Ourika!!! What a valley!!!

Our time in Morocco was short but I was intent on doing a day trip out of the city to either see some country side or desert. There were a couple of options, but considering our lack of time, the desert would be too far out and some of the other places simply didn’t look too appealling on the searches we made and the Ourika valley, simply on packaging (i.e. photos) looked the better option, so the valley it was.

The Ourika valley is situated in the High Atlas not far from Morocco. The valley and the mountains themselves are home to numerous Berber villages and towns, the most popular for tourists being the town of Setti Fatma, famous of the seven waterfalls close to the town.

The road to Setti Fatma

The day trip consists of a stop at typical Berber house, followed by a stop at Argan oil factory and typical Berber market, before finally stopping at Setti Fatma, where you can take a light hike to see the waterfalls. Our riad organised a private car with driver (who inadvertantly acted as a guide as well) to take to the town. Quite handy as it gave us the flexibility of chosing where and when we wanted to stop and for how long, unlike the package tours on offer all over Marrakesh’s medina.

Ibrahim, our driver and guide, picked us up from the Riad and immediately started telling us about the trip and what to expect and more importantly asking us to tell him whenever we wanted to stop and see something. The drive towards the valley is interesting as you left the flat rugged area surrounding Marrakesh towards the green terraced fields that flank the river. What makes the landscape so visually strong is the contrast between the green fields and the red rock of the foothills of the mountains.

Something quite interesting is the use of the surrounding material in building the villages and towns of the valleys. Most of the building retain the same colour of the surrounding rock, which is mostly red, thus making the villages blend in with the Atlas mountains.

Our first stop was a typical Berber house in a mountain village. The house’s residents open their home up to tourists for a glimpse of a typical Berber home. The interesting thing is that the house was not vamped up for tourists and remained a humble home.

The Berber house

Just down from the road is an Argan oil cooperative. Argan oil is an oil produced from the kernels of the argan tree, endemic to Morocco, that is valued for its nutritive, cosmetic and numerous medicinal properties. Now what makes this interesting is that all argan sold today is produced by a women’s cooperative that shares the profits among the local women of the Berber tribe. I even did my part by buying some much needed, if overpriced, argan lip balm.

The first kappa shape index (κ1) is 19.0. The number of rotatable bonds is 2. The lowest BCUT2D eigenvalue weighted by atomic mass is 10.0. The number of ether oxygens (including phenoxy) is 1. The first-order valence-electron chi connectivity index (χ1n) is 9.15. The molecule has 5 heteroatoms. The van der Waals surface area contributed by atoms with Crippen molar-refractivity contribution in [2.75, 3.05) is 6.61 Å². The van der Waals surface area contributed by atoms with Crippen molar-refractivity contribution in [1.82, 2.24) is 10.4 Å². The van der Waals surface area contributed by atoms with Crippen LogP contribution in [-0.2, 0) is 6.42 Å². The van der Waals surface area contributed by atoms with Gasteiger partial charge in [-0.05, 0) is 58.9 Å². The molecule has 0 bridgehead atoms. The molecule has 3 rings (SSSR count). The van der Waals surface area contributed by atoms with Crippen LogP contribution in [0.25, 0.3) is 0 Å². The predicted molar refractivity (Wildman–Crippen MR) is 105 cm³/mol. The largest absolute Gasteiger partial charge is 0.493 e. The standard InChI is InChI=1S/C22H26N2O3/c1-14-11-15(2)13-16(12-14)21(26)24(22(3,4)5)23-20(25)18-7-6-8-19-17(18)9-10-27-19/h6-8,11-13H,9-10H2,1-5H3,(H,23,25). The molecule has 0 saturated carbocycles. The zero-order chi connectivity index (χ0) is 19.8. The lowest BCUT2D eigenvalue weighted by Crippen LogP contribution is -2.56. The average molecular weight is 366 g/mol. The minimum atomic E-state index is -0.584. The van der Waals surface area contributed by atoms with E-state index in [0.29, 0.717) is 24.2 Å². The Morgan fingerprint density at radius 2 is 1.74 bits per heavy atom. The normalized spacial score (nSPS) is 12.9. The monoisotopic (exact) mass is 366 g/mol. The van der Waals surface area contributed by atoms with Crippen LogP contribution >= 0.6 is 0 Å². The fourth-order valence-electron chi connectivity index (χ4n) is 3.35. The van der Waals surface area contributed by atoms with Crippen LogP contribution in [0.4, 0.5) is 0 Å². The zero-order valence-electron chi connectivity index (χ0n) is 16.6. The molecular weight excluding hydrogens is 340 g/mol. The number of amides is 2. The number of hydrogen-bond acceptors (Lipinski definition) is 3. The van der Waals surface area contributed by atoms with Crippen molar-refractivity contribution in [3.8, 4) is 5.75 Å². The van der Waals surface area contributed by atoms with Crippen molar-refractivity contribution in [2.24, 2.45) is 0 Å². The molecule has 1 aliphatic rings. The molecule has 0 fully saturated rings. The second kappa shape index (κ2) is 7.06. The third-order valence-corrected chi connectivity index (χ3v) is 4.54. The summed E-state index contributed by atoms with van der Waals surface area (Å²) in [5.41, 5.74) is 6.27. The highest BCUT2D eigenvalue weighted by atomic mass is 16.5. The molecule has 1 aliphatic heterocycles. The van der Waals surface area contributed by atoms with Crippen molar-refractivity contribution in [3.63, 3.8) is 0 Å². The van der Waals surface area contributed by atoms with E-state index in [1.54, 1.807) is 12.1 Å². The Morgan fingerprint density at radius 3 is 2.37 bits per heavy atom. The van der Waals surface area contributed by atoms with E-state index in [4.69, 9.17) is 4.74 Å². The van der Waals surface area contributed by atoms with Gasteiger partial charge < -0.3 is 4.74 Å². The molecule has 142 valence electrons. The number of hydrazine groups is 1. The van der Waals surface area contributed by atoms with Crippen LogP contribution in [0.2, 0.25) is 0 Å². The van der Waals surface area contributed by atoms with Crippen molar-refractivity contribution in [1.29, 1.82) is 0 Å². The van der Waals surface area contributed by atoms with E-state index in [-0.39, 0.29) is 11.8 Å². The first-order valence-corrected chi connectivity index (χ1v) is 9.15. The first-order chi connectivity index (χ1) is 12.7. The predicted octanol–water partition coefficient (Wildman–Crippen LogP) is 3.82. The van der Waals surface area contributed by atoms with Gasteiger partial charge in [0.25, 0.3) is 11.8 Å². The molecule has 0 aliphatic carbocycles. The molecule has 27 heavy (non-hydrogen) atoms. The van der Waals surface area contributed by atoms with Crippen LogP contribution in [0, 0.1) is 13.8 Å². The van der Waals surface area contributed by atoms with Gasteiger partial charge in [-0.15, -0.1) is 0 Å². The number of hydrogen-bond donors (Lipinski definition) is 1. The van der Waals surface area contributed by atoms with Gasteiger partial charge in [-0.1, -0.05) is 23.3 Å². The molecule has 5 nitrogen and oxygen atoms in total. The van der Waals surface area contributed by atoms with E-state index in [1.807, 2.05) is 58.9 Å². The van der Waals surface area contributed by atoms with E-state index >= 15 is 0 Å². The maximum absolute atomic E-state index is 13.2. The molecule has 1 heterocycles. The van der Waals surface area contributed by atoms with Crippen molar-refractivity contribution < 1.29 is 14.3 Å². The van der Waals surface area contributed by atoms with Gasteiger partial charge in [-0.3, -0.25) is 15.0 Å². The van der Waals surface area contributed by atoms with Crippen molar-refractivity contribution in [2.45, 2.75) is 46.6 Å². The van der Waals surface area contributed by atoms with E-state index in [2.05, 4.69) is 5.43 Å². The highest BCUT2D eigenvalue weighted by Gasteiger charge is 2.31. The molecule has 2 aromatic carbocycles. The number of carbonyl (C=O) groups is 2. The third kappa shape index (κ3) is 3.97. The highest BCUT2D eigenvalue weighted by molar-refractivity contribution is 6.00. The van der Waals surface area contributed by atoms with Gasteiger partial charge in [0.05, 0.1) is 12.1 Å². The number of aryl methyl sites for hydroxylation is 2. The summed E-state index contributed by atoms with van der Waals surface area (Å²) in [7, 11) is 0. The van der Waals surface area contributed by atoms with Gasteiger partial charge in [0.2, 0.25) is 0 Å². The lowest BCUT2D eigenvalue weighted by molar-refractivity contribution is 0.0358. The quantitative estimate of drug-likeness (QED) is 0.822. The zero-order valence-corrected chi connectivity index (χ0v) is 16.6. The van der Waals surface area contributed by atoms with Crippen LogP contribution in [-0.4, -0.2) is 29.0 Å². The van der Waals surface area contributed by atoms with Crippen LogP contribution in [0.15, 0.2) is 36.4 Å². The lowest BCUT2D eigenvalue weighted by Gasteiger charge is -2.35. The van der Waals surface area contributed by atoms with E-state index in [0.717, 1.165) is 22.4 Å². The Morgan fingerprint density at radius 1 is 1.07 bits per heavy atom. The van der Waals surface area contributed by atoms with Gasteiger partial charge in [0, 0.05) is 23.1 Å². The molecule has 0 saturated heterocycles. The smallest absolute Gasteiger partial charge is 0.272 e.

The valley

Our next and final stop was at Setti Fatma for a hike to some of the waterfalls. Ibrahim sorted us with a guide for the hike in between the sides of the mountain, some mountain side shaded cafés and the scorching midday sun. The prize of the hike was the stunning small waterfall. Raquel and I spend a while here soaking the serenity of the location.

The waterfall

We hiked back down the town centre where we would have lunch in the river. Yes, you read correctly, IN the river (more like stream). There were many restaurants which had tables in the river, however the one which went to, didn’t, though the waiter fixed that problem by literaly taking a table and two chairs to the stream. So there, with our feet cooling in the stream, we had our lunch and relaxed while doing what we do best: Talking to each other.

With lunch had and nothing more to do, we found Ibrahim and asked him to take us back to Marrakesh. The daytrip was a perfect way to get away from chaotic medina and highly recommendable break.

Eating in the river

This entry was posted in Africa, Morocco, Travels and tagged , , , , . Bookmark the permalink.

5 Responses to Ourika!!! What a valley!!!

  1. leoneves says:

    I love the idea of eating lunch with your feet in the stream.

  2. Pingback: Riad Carina: Our peaceful oasis in the chaotic Medina. | Travelling Tonito's Adventures

  3. Pingback: Anthropology 4F03 » Blog Archive » Blending Gender Lines

  4. Looks like a beautiful hike. You are very inspiring with all of your photographs, and posts.

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